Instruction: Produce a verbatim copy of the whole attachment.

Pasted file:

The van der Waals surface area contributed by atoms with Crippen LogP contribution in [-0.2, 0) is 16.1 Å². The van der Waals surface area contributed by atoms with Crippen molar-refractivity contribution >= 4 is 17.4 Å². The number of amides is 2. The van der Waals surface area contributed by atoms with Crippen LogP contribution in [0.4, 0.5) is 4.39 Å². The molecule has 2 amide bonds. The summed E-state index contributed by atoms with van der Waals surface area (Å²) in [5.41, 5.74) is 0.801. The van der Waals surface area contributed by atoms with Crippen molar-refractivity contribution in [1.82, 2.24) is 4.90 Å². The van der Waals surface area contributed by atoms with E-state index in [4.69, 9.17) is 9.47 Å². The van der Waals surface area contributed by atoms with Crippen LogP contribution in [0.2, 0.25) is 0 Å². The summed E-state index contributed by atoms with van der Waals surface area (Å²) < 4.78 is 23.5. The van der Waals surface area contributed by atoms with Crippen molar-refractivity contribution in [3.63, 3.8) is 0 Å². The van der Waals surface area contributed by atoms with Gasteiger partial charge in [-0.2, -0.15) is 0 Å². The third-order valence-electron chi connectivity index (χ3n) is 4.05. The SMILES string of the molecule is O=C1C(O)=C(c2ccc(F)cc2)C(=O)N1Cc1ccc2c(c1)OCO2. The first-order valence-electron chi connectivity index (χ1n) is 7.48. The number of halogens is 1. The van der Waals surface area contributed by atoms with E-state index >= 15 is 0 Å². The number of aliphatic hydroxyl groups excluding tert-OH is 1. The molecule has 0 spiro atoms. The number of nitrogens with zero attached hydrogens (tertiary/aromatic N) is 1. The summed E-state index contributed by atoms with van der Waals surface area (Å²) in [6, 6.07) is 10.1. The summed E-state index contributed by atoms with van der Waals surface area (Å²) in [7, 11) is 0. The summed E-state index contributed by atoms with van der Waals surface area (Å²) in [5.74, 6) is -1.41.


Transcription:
The van der Waals surface area contributed by atoms with Crippen LogP contribution in [-0.2, 0) is 16.1 Å². The van der Waals surface area contributed by atoms with Crippen molar-refractivity contribution >= 4 is 17.4 Å². The number of amides is 2. The van der Waals surface area contributed by atoms with Crippen LogP contribution in [0.4, 0.5) is 4.39 Å². The molecule has 2 amide bonds. The summed E-state index contributed by atoms with van der Waals surface area (Å²) in [5.41, 5.74) is 0.801. The van der Waals surface area contributed by atoms with Crippen molar-refractivity contribution in [1.82, 2.24) is 4.90 Å². The van der Waals surface area contributed by atoms with E-state index in [4.69, 9.17) is 9.47 Å². The van der Waals surface area contributed by atoms with Crippen LogP contribution in [0.2, 0.25) is 0 Å². The summed E-state index contributed by atoms with van der Waals surface area (Å²) < 4.78 is 23.5. The van der Waals surface area contributed by atoms with Crippen molar-refractivity contribution in [3.63, 3.8) is 0 Å². The van der Waals surface area contributed by atoms with Gasteiger partial charge in [-0.2, -0.15) is 0 Å². The third-order valence-electron chi connectivity index (χ3n) is 4.05. The SMILES string of the molecule is O=C1C(O)=C(c2ccc(F)cc2)C(=O)N1Cc1ccc2c(c1)OCO2. The first-order valence-electron chi connectivity index (χ1n) is 7.48. The number of halogens is 1. The van der Waals surface area contributed by atoms with E-state index >= 15 is 0 Å². The number of aliphatic hydroxyl groups excluding tert-OH is 1. The molecule has 0 spiro atoms. The number of nitrogens with zero attached hydrogens (tertiary/aromatic N) is 1. The summed E-state index contributed by atoms with van der Waals surface area (Å²) in [6, 6.07) is 10.1. The summed E-state index contributed by atoms with van der Waals surface area (Å²) in [7, 11) is 0. The summed E-state index contributed by atoms with van der Waals surface area (Å²) in [5.74, 6) is -1.41.